> For kids 10 and up, the Churchill War Rooms at London’s Imperial War Museum offer the opportunity to see firsthand where Churchill and his cabinet worked and lived during World War II (and what they did to win). Plus, it’s a quick walk to Big Ben for a fun photo stop.
> The city’s plentiful parks are perfect for kids to burn off energy. We love Richmond Park — more than 500 years old, it’s home to many ancient trees and stocked with both red and fallow deer. It offers room to roam and sweeping views of London and the Surrey countryside. There is also a lodge with a café.
> London is well positioned for any number of wonderful day trips. Here’s where to go if you want to get out of the city. We suggest asking your children what they fancy. Aspiring actors and writers might enjoy exploring Stratford-upon-Avon, William Shakespeare’s birthplace. Or young builders might want a day in Legoland.
> London is one of the most expensive cities in the world. As a traveler, one of the places that you will most feel this is when it comes time to pay your friendly innkeeper. Book accommodations as early as possible for the best deals, and consider a rental apartment instead of a traditional hotel, which has the twin benefits of affordability and more space to spread out. Our CB! Family Vacation Advisors maintain a list of vetted rental agencies specializing in apartments suited to kids.
> Many of London’s outlying neighborhoods have charm and history to spare and are an easy Tube ride from the major sights. You can save money and enjoy a more local experience by basing in an area such as Hampstead or Greenwich instead of the city’s core.
> London is quite spread out, so there’s no “best” area to stay. Just aim for a property that’s reasonably convenient to the things you want to see and do and meets your pricing and space requirements.
> Do you have one or more family members who are just potty for Harry Potter? The St. Pancras Renaissance Hotel will fulfill Harry-lovers’ dreams while offering all the amenities and comforts you need. Then hit the road and take your fans to the Warner Bros. Studio Tour — The Making of Harry Potter.
> Many countryside accommodations are wonderful because of their individuality. But that one-off, quirky former estate may be far from public transportation and not child-safe or family-friendly. That’s where CB! shines — we offer our clients unique, tried-and-true options that exude character yet welcome parents and kids.
> In the past, accommodations in England were not known for their kids’ clubs. Luckily, that has all changed, and there are now some great choices.
> The British rail system consists of several privately owned companies. The lines crisscross the country, and they are a great way to explore. Buy your train tickets in advance, especially during peak times; research and plot ahead via the National Rail site.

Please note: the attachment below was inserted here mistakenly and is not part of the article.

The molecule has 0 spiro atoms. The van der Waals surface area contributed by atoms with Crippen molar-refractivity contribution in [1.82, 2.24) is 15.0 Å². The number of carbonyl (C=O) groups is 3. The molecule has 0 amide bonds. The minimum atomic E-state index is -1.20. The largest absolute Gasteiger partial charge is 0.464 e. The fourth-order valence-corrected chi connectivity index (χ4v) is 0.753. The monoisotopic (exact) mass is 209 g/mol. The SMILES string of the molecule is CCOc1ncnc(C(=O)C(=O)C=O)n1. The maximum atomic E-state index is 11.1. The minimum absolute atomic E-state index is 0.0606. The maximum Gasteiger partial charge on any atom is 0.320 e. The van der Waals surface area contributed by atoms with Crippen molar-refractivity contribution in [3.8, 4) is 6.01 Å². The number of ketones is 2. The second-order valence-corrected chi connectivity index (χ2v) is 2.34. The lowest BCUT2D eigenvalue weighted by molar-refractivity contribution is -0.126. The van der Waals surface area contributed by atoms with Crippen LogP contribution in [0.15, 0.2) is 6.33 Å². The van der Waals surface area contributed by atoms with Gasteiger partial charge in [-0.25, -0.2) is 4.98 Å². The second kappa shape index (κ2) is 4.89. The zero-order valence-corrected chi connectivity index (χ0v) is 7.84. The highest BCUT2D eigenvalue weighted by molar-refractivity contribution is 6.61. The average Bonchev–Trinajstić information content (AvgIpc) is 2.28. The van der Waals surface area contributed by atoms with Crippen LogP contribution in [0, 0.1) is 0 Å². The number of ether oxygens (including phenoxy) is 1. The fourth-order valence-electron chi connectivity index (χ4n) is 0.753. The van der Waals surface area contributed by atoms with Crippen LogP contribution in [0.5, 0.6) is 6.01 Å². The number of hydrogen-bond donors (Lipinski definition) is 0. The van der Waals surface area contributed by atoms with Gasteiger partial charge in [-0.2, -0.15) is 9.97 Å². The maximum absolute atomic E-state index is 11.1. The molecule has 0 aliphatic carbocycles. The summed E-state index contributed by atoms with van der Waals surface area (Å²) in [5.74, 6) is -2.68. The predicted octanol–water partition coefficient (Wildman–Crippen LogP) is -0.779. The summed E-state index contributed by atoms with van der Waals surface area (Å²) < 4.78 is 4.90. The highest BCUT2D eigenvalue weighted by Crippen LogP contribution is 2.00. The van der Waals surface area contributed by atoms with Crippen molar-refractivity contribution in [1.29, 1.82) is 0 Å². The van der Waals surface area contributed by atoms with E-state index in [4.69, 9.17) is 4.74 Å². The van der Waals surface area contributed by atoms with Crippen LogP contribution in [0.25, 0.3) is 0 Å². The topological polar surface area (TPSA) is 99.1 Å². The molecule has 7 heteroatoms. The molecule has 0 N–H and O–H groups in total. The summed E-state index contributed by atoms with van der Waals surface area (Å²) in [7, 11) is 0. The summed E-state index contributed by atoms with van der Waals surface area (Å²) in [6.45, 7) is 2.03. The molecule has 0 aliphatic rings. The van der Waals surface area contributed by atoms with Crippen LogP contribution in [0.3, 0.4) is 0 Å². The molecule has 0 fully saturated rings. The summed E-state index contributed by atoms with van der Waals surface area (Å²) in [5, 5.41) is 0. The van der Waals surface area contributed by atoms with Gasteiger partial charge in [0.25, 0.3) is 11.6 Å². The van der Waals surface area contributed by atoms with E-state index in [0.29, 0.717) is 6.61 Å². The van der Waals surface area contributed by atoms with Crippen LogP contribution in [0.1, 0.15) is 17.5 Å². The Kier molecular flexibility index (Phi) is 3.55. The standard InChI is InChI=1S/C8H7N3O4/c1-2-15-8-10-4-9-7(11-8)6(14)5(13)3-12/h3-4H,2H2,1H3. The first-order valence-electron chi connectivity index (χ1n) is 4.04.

> The London public transport system, managed by Transport for London, is the best and most convenient way to get around the city.
> Buy an Oyster Card (TFL’s official way to pay) at any Tube station or place that sells cards, and top it up with at least £10. The card is good for the Tube, buses and some boats.
> Stand on the right on all escalators going into and out of Tube stations — trust us!
> There are so many airports in England, especially in the London area, that England makes a great jumping-off point for exploring other European countries. Arrive into London, and then cross the North Sea via the Channel Tunnel if you would like to incorporate England and France into your itinerary.
> When you take a cab, it’s customary to tip about 10 percent on your fare or round up to the next pound.
> Driving on the other side of the road does take a bit of getting used to, but it’s not as bad as people think. As the driver, you always want to be on the side of the car closest to the middle of the road (i.e., always have your right shoulder at the yellow line going down the street).
> Keep repeating this mantra to yourself: “Stay left.” You might even enlist your kids’ help — before you come to a junction or a roundabout, make a game out of having them shout the phrase out.
> When renting (hiring) a car in England, be sure to ask for an automatic transmission; standard transmissions are very common in the UK. The gearbox and pedals are on the opposite side of what you might be used to, and it really does take time to get the hang of it — not recommended when you are trying to enjoy your holiday with family.
> Gas is called petrol and it is sold by the liter, which is much less than a gallon. Petrol is more expensive in the UK than in the US.